There is a presumption in Missouri that this type of arrangement is not in the best interests of children because one parent alone will be given the exclusive right and responsibility to make the important decisions discussed above. Sole Legal Responsibility generally will not be awarded unless the court believes that one of the parents is unfit to make decisions affecting the children.

Physical Custody

Missouri courts have a strong and distinct interest in making sure that children of divorce and separation have frequent and meaningful contact with both parents. The parents are both encouraged to continue sharing in the responsibilities and joys that come with raising a child. There are tools that modern courts use to achieve their goals. Those tools include: Shared Parental Responsibility, Sole Parental Responsibility and Rotating Custody.


Under this arrangement, a child spends a determined amount of time living with each parent at their respective homes. The parents work together to make major decisions. This sort of arrangement is still somewhat rare but it is possible if a court believes it is in the best interests of the child. Courts will usually order that parental responsibility for children be shared by both parents unless there is a compelling reason to do otherwise. How do I determine the best Custody & Visitation arrangement for my minor child? If you need to determine child custody or visitation issues as you begin the dissolution of your partnership or marriage, are currently in the process of determining child custody or visitation, or if you are having problems or issues with a court-ordered custody arrangement, we can help.

Experienced Service and Legal Counsel

Our goal at West County Family Law is to provide the highest quality of experience, service and legal counsel. With more than 65 years of experience, attorneys Case & Rajnoha are capable of handling many types of legal matters. Founded in 1975, West County Family Law's trademark has been prompt, personal attention. Our success has been our dedication to our clients and protecting their best interests and rights. Our clients deserve to be well-represented, with quality legal services provided by a dedicated team of attorneys and paralegals. We pride ourselves in our personal service by making sure we are available for our client throughout the legal process.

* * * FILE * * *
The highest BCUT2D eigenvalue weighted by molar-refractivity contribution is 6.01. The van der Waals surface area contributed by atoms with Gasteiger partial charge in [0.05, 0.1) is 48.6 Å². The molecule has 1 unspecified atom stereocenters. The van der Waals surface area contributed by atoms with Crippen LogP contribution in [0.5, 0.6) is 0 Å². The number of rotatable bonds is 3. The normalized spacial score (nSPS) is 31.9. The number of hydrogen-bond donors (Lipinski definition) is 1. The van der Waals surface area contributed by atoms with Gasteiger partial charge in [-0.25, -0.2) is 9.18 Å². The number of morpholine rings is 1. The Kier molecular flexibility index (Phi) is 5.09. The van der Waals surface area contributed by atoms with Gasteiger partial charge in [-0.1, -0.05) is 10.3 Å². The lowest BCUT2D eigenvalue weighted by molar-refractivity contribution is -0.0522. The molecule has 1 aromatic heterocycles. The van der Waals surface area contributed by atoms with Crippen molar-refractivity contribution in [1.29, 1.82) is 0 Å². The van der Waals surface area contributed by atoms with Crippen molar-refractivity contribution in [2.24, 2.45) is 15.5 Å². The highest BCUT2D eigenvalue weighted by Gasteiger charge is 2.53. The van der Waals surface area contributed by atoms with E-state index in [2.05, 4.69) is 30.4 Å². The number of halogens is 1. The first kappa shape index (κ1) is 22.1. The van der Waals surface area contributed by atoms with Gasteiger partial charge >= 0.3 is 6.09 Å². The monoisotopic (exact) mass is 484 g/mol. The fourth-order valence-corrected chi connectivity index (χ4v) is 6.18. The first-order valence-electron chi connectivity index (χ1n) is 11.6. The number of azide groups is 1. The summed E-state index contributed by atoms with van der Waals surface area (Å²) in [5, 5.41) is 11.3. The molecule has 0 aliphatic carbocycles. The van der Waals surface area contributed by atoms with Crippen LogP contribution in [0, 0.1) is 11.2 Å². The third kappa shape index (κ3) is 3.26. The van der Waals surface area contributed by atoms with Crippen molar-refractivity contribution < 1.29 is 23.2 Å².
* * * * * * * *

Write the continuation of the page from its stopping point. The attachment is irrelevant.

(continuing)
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We seek to help you through the legal problem confronting you. The first step is an easy one: call us for a free telephone consultation at (636) 861-1111 to speak with our Ballwin family and criminal law attorneys. You can also contact us online.

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West County Family Law is located in Ballwin, Missouri, and serves the cities of St. Louis, Chesterfield, Fenton, Valley Park, Clayton, Creve Coeur, Kirkwood, Des Peres, Webster Groves, Manchester, Eureka, Hillsboro, Maryland Heights, Town and Country, Ellisville, Frontenac, Wildwood, Ladue and Crestwood. We also serve other communities in St. Louis County, Jefferson County, St. Charles County, West County and South County.